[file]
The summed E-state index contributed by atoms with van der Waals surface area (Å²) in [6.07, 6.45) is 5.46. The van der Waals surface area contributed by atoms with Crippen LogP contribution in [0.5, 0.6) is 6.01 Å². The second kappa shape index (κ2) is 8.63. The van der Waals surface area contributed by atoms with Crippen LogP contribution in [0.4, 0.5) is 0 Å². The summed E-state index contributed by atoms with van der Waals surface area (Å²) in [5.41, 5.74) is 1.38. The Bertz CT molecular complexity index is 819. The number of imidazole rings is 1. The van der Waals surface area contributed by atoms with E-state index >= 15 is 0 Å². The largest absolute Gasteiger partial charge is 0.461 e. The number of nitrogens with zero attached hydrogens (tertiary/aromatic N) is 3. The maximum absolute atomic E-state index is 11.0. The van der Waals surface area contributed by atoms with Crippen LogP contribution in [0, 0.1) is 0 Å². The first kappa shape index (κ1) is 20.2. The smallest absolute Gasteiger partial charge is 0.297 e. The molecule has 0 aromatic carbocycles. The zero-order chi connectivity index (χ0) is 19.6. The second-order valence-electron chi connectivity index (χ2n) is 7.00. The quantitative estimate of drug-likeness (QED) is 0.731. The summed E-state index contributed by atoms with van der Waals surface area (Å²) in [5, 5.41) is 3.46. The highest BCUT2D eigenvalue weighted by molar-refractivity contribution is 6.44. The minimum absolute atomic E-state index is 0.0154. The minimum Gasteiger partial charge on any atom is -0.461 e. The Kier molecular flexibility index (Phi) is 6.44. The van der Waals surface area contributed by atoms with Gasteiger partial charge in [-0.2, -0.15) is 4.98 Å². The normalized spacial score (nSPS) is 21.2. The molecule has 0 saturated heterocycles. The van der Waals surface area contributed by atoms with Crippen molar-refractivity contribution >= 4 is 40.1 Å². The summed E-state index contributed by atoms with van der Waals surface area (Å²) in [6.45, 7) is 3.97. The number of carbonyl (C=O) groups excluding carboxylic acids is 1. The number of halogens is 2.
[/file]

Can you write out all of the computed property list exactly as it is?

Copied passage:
The summed E-state index contributed by atoms with van der Waals surface area (Å²) in [6.07, 6.45) is 5.46. The van der Waals surface area contributed by atoms with Crippen LogP contribution in [0.5, 0.6) is 6.01 Å². The second kappa shape index (κ2) is 8.63. The van der Waals surface area contributed by atoms with Crippen LogP contribution in [0.4, 0.5) is 0 Å². The summed E-state index contributed by atoms with van der Waals surface area (Å²) in [5.41, 5.74) is 1.38. The Bertz CT molecular complexity index is 819. The number of imidazole rings is 1. The van der Waals surface area contributed by atoms with E-state index >= 15 is 0 Å². The largest absolute Gasteiger partial charge is 0.461 e. The number of nitrogens with zero attached hydrogens (tertiary/aromatic N) is 3. The maximum absolute atomic E-state index is 11.0. The van der Waals surface area contributed by atoms with Crippen LogP contribution in [0, 0.1) is 0 Å². The first kappa shape index (κ1) is 20.2. The smallest absolute Gasteiger partial charge is 0.297 e. The molecule has 0 aromatic carbocycles. The zero-order chi connectivity index (χ0) is 19.6. The second-order valence-electron chi connectivity index (χ2n) is 7.00. The quantitative estimate of drug-likeness (QED) is 0.731. The summed E-state index contributed by atoms with van der Waals surface area (Å²) in [5, 5.41) is 3.46. The highest BCUT2D eigenvalue weighted by molar-refractivity contribution is 6.44. The minimum absolute atomic E-state index is 0.0154. The minimum Gasteiger partial charge on any atom is -0.461 e. The Kier molecular flexibility index (Phi) is 6.44. The van der Waals surface area contributed by atoms with Gasteiger partial charge in [-0.2, -0.15) is 4.98 Å². The normalized spacial score (nSPS) is 21.2. The molecule has 0 saturated heterocycles. The van der Waals surface area contributed by atoms with Crippen molar-refractivity contribution >= 4 is 40.1 Å². The summed E-state index contributed by atoms with van der Waals surface area (Å²) in [6.45, 7) is 3.97. The number of carbonyl (C=O) groups excluding carboxylic acids is 1. The number of halogens is 2.